Five Blockchain Use Cases Might Boost Global GDP by USD 1.76T – PwC
Driven by need for trust in digital world, blockchain technology is expected to boost global gross domestic product (GDP) by more than a trillion dollars, estimated professional services network PwC, and will do so through five major use cases.
PwC’s latest report, titled “Time for trust: The trillion-dollar reasons to rethink blockchain,” discussed the top five uses of blockchain driving its adoption, and their economic impact.
In the order of their potential to generate economic value, these use cases are:
Potential boost to global GDP by 2030: USD 962bn
Blockchain enables organizations and customers to track the movements of a product and identify its origin, and transparency allows for enhanced customer safety and trust, ethical responsibility, environmental friendliness, etc.
2. Payments and Financial Instruments
Potential boost to global GDP by 2030: USD 433bn
Wholesale central bank‑issued digital currencies (CBDCs) can facilitate more efficient clearing operations between central banks and their member banks, while retail CBDCs would be the digital equivalent of a bank note for public use. Meanwhile, stablecoins are used in experiments to transform cross border payments.
Potential boost to global GDP by 2030: USD 224bn
The new technology can safeguard personal credentials online, including personal identification and professional credentials and certificates, which would result in “vast” cost efficiencies and would help prevent fraud and identity theft.
4. Contracts and Dispute Resolution
Potential boost to global GDP by 2030: USD 73bn
Blockchain can bring great changes into this field, as it’s able to bring together ledgers, contracts, and payments, improving the flow of commercial agreements and flagging any disputes.
5. Customer Engagement
Potential boost to global GDP by 2030: USD 54bn
Blockchain can save traditional, card-based loyalty and reward programs from dying out, as it can boost engagement through integration with customer relationship management (CRM), as well as generate more value by making them more user-friendly for smartphone users.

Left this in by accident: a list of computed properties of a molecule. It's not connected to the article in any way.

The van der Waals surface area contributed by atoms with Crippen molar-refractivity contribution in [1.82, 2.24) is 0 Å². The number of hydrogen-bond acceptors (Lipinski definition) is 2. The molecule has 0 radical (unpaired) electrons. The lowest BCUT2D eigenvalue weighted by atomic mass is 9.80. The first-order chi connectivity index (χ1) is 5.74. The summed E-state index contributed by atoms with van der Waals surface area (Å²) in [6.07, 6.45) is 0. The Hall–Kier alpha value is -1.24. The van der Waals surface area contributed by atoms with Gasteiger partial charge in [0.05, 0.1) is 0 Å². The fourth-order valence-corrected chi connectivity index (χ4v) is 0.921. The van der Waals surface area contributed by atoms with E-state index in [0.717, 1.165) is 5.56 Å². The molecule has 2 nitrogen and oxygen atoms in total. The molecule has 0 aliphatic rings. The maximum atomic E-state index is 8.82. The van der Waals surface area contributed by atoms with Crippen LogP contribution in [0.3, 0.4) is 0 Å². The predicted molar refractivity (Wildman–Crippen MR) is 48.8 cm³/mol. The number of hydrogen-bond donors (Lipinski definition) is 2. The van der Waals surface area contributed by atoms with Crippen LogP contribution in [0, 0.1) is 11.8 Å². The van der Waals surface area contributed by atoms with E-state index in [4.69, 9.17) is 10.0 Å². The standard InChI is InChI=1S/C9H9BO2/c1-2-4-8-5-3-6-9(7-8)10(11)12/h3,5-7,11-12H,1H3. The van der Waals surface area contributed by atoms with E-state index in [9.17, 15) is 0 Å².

This brings us to the report’s key finding, as it highlighted that,
“Blockchain technology has the potential to boost global gross domestic product (GDP) by USD 1.76 trillion [which is 1.4% of global GDP] over the next decade.”
This conclusion came from an assessment of the way in which the technology is being used at the moment, as well as its potential to “create value across every industry,” such as healthcare, government and public services, manufacturing, finance, logistics, and retail, found the PwC economists.
“There is an opportunity for all,” the report argued, adding that “our economists expect the majority of businesses to be using the technology in some form by 2025. Once it has hit the mainstream, the economic benefits are expected to rise steeply.”
Furthermore, PwC’s website enables users to observe the global economic impact of blockchain as it changes and grows each year until 2030, providing specific numbers for 12 individual countries and ‘rest of the world,’ by total blockchain impact or specific use case.
Looking at total blockchain impact in 2021, PwC estimates it to be USD 65.8bn, with United States’ USD 15.1bn at the top, followed by China’s USD 13.1bn, and then Germany’s USD 3.8bn. The rest of the world combined brings in nearly USD 21bn. However, by 2022, this number will have more than doubled to USD 138.9bn.
In 2025, the number is USD 422bn. China has overtaken the US by 0.2bn, Germany is still third, and several other countries have joined the double-digit team. In 2028, the number is up to 1046.1bn, with the US back in the leader position. Finally, in 2030, we see that talked-about USD 1.76tn additional value created by blockchain. China’s USD 440.4bn leads; the US is second with USD 407.2bn, and Germany is third with USD 95.3bn. The rest of the world combined, besides the mentioned 12 countries, brings in USD 473.3bn.
Meanwhile, a software engineer at crypto market data provider Messari, Jonathan Otto, argued that the value of blockchain is that people don’t need to trust a third-party human or organization, but a code which they themselves can read.
“This means I didn’t need to trust a company or a government to save me. If I was confident the code worked, then I could be confident that my money was safe. This is why blockchains matter,” wrote Otto.
Otto said that evaluating blockchain technology objectively allows one to see it’s possible to “engineer a blockchain network with whatever properties we need to replace legacy assets from first principles,” adding: “The question is not: “is crypto asset $XYZ correlated with stocks?”. The right question is “is crypto asset $XYZ engineered to be correlated with stocks?”.”
However, despite the estimated strong growth by PwC, a separate recent report showed that blockchain is now used by a number of companies that do not have clearly defined problems they claim to have solved with the novel technology. Also, nearly half of the examined companies showed no evidence of a problem solved.